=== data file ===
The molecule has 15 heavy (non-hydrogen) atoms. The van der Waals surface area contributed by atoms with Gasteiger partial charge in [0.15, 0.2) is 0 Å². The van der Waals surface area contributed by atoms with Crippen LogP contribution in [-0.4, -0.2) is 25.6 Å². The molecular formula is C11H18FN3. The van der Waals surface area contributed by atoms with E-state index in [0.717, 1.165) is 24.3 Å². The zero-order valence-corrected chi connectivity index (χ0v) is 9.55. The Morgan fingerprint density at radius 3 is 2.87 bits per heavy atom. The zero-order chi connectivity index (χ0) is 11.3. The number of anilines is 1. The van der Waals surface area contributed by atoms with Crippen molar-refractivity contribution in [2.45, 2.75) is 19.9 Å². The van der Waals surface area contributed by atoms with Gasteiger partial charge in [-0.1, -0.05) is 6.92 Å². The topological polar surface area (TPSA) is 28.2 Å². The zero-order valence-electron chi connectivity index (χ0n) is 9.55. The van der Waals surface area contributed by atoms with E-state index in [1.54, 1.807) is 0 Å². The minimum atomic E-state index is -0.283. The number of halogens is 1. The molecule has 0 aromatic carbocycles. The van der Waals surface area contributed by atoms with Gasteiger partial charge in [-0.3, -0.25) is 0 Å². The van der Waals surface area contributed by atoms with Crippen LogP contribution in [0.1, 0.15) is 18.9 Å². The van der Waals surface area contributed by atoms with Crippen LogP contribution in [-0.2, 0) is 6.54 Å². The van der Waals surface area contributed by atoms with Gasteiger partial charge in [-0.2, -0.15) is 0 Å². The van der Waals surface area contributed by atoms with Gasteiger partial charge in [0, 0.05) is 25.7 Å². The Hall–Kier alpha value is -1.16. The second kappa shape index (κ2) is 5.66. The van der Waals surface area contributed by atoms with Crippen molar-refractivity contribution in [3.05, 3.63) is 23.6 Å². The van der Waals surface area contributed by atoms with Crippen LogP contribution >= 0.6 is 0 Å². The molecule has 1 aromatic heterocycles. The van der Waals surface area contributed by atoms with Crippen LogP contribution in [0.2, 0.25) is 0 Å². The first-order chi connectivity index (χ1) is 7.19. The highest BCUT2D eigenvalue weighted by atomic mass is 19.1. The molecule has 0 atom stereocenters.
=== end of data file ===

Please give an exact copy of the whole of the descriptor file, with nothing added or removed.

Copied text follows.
The molecule has 15 heavy (non-hydrogen) atoms. The van der Waals surface area contributed by atoms with Gasteiger partial charge in [0.15, 0.2) is 0 Å². The van der Waals surface area contributed by atoms with Crippen LogP contribution in [-0.4, -0.2) is 25.6 Å². The molecular formula is C11H18FN3. The van der Waals surface area contributed by atoms with E-state index in [0.717, 1.165) is 24.3 Å². The zero-order valence-corrected chi connectivity index (χ0v) is 9.55. The Morgan fingerprint density at radius 3 is 2.87 bits per heavy atom. The zero-order chi connectivity index (χ0) is 11.3. The number of anilines is 1. The van der Waals surface area contributed by atoms with Crippen molar-refractivity contribution in [2.45, 2.75) is 19.9 Å². The van der Waals surface area contributed by atoms with Gasteiger partial charge in [-0.1, -0.05) is 6.92 Å². The topological polar surface area (TPSA) is 28.2 Å². The zero-order valence-electron chi connectivity index (χ0n) is 9.55. The van der Waals surface area contributed by atoms with E-state index in [1.54, 1.807) is 0 Å². The minimum atomic E-state index is -0.283. The number of halogens is 1. The molecule has 0 aromatic carbocycles. The van der Waals surface area contributed by atoms with Gasteiger partial charge in [-0.3, -0.25) is 0 Å². The van der Waals surface area contributed by atoms with Crippen LogP contribution in [0.1, 0.15) is 18.9 Å². The van der Waals surface area contributed by atoms with Crippen LogP contribution in [-0.2, 0) is 6.54 Å². The van der Waals surface area contributed by atoms with Gasteiger partial charge in [-0.2, -0.15) is 0 Å². The van der Waals surface area contributed by atoms with Gasteiger partial charge in [0, 0.05) is 25.7 Å². The Hall–Kier alpha value is -1.16. The second kappa shape index (κ2) is 5.66. The van der Waals surface area contributed by atoms with Crippen molar-refractivity contribution in [3.05, 3.63) is 23.6 Å². The van der Waals surface area contributed by atoms with Crippen LogP contribution >= 0.6 is 0 Å². The molecule has 1 aromatic heterocycles. The van der Waals surface area contributed by atoms with Crippen LogP contribution in [0.2, 0.25) is 0 Å². The first-order chi connectivity index (χ1) is 7.19. The highest BCUT2D eigenvalue weighted by atomic mass is 19.1. The molecule has 0 atom stereocenters.